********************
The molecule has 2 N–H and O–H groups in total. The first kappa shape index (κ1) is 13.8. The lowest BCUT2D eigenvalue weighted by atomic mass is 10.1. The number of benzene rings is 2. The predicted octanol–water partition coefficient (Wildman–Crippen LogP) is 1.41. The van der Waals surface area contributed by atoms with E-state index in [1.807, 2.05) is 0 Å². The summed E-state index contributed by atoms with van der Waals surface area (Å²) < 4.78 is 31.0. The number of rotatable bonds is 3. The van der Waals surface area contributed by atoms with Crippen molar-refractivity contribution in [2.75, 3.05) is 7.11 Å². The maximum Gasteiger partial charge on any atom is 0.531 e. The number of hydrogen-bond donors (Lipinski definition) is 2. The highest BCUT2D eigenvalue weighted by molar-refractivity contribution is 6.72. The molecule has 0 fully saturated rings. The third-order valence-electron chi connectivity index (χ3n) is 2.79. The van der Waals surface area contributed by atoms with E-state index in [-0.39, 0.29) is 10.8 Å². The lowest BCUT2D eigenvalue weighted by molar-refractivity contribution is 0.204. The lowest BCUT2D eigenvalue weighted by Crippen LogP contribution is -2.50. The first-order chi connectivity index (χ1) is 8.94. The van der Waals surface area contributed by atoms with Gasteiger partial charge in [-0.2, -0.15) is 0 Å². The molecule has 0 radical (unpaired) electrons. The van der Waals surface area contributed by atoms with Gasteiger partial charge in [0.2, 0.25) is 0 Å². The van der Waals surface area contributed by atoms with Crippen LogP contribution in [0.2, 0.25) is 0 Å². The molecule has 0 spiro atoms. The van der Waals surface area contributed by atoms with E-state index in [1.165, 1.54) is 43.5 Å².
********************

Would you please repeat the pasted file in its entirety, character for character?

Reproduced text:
The molecule has 2 N–H and O–H groups in total. The first kappa shape index (κ1) is 13.8. The lowest BCUT2D eigenvalue weighted by atomic mass is 10.1. The number of benzene rings is 2. The predicted octanol–water partition coefficient (Wildman–Crippen LogP) is 1.41. The van der Waals surface area contributed by atoms with E-state index in [1.807, 2.05) is 0 Å². The summed E-state index contributed by atoms with van der Waals surface area (Å²) < 4.78 is 31.0. The number of rotatable bonds is 3. The van der Waals surface area contributed by atoms with Crippen molar-refractivity contribution in [2.75, 3.05) is 7.11 Å². The maximum Gasteiger partial charge on any atom is 0.531 e. The number of hydrogen-bond donors (Lipinski definition) is 2. The highest BCUT2D eigenvalue weighted by molar-refractivity contribution is 6.72. The molecule has 0 fully saturated rings. The third-order valence-electron chi connectivity index (χ3n) is 2.79. The van der Waals surface area contributed by atoms with E-state index in [-0.39, 0.29) is 10.8 Å². The lowest BCUT2D eigenvalue weighted by molar-refractivity contribution is 0.204. The lowest BCUT2D eigenvalue weighted by Crippen LogP contribution is -2.50. The first-order chi connectivity index (χ1) is 8.94. The van der Waals surface area contributed by atoms with Gasteiger partial charge in [-0.2, -0.15) is 0 Å². The molecule has 0 radical (unpaired) electrons. The van der Waals surface area contributed by atoms with Gasteiger partial charge in [0.2, 0.25) is 0 Å². The van der Waals surface area contributed by atoms with Crippen LogP contribution in [0.2, 0.25) is 0 Å². The molecule has 0 spiro atoms. The van der Waals surface area contributed by atoms with E-state index in [1.165, 1.54) is 43.5 Å².